Presentation on theme: "Francis & IbbotsonChapter 1: The Investment Setting1 Chapter 1 The Investment Setting."— Presentation transcript:
Francis & IbbotsonChapter 1: The Investment Setting1 Chapter 1 The Investment Setting
Francis & IbbotsonChapter 1: The Investment Setting 2 What is Investing? Criteria used to determine whether an investment of money is investing or something else, including: –Is it short-term or long-term? –Is it productive or unproductive? –Is it legal or illegal? –Is it rational or irrational?
Francis & IbbotsonChapter 1: The Investment Setting 3 Gambling vs. Speculating Gambling occurs when –Outcome is determined very quickly (a roll of the dice, for instance) –A source of entertainment –Outcome is not based on an economic endeavor, but, rather, random outcomes –Creates risk without expectation of economic benefit Speculation occurs when –An asset is purchased with hope that price will rise rapidly, leading to quick profit –Not based on random outcomes Example: Buying an IPO of a stock on the first day hoping to sell it in several days at a higher price
Francis & IbbotsonChapter 1: The Investment Setting 4 Assets of Choice Major asset classes include –Primary securities such as common and preferred stock, government bonds, corporate bonds, Treasury bills, commercial paper –Derived instruments such as mutual funds, put and call options, forward and futures contracts –Physical assets such as houses, land, buildings, diamonds, gold
Francis & IbbotsonChapter 1: The Investment Setting 5 Other Issues Large international corporations have their securities traded somewhere in the world 24 hours a day While other areas—such as China and Africa — have a larger population than the U.S., the U.S. has the highest Gross National Product (GNP) [a measure of a nation’s income] –However, when allocating a country’s GNP across the country’s population, the U.S. ranks 6 th But after adjusting for each country’s cost of living, the U.S. ranks 2 nd behind Luxembourg
Francis & IbbotsonChapter 1: The Investment Setting 6 The World’s Equity Capital World’s equity capital is concentrated in North America, western and central Europe and the Pacific Rim (mostly Japan) Because market prices are rather volatile, this situation can change rapidly. For instance, from 1989-1990 Japan’s stock market was worth more than the U.S. stock market.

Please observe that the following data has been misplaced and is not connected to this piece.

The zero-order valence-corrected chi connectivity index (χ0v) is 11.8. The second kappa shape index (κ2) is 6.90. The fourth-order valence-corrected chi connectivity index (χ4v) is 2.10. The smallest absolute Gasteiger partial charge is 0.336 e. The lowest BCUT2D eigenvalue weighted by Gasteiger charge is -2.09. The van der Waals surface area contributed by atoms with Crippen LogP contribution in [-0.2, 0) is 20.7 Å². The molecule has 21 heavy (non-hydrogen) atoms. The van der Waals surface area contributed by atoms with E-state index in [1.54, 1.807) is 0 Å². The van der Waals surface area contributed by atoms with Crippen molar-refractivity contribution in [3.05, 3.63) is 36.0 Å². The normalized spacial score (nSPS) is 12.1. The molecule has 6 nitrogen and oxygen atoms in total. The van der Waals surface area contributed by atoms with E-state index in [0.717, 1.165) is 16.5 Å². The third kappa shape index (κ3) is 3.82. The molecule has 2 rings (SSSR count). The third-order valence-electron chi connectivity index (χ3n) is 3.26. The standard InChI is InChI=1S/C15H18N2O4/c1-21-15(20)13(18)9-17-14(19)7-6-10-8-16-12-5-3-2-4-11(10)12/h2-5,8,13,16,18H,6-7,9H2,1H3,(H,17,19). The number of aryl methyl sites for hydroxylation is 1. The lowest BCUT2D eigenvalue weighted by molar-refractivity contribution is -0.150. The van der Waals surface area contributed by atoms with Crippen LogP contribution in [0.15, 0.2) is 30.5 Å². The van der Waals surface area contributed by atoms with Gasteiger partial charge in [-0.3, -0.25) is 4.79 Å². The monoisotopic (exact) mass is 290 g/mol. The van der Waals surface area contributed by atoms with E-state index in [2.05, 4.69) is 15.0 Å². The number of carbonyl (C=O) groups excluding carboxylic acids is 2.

Francis & IbbotsonChapter 1: The Investment Setting 7 The World’s Bond Market
Francis & IbbotsonChapter 1: The Investment Setting 8 The World’s Bond Market
Francis & IbbotsonChapter 1: The Investment Setting 9 World’s Real & Human Capital Value of world’s real assets > financial assets World’s human capital greatly exceeds combined world’s real and financial capital –Income from human capital is 80% of the world’s income –Human capital represents the stock of ideas and information possessed by humans For instance, the capital contained within a tool doesn’t come from the tool itself, but from the knowledge of how to build and use the tool
Francis & IbbotsonChapter 1: The Investment Setting 10 The U.S. Financial Markets Residential real estate is one of the larger investments made by U.S. citizens. However, this may change in the future.
Francis & IbbotsonChapter 1: The Investment Setting 11 U.S. Equity Investors Individual investors –Over 50 million in the U.S. –Typically own only a few stocks with aggregate value of $15,000 –Have a small impact on U.S. equities market –Mostly amateurs who ‘play the market’ Institutional investors –Include pension funds, mutual funds, life insurance companies, commercial bank trust departments, etc. –In 1998 controlled 60% of market value of U.S. equities with individual investors controlling remainder –Households own much of the money managed by institutional investors –Frequently buy shares in blocks of 10,000 or more Block trades account for 51% of volume on NYSE
Francis & IbbotsonChapter 1: The Investment Setting 12 U.S. Market for Bonds
Francis & IbbotsonChapter 1: The Investment Setting 13 The Bottom Line In determining whether a gamble, a speculation or an investment has occurred, it is useful to examine the length of the holding period Even though there are millions of individual investors, their impact on the U.S. equities market is small Institutional investors (such as pension funds, insurance companies, mutual funds) have a much greater impact on the U.S. markets
Francis & IbbotsonChapter 1: The Investment Setting 14 Appendix: Opportunities and Salaries in Investments Investment Counsel. FirmBank Security Broker/ Dealer Insurance Company Mutual Fund Mgmt. Co. Plan Sponsor/ Endow./ Foundat. Pension Consult. Firm 1999 Median Salary $113,150$90,000 $107,000$110,000$92,750$80,000 1999 Median Bonus $50,000$30,000$85,000$35,000$70,000$11,000$12,500 1998 Median Non-Cash Compensation $9,000$10,000$8,000$5,000$20,000$200$2,000 Median Total Compensation $185,000$128,000$185,000$150,000$196,000$104,200$95,000 90 th Percentile$682,265$365,111$757,108$430,769$814,603$294,412$256,250
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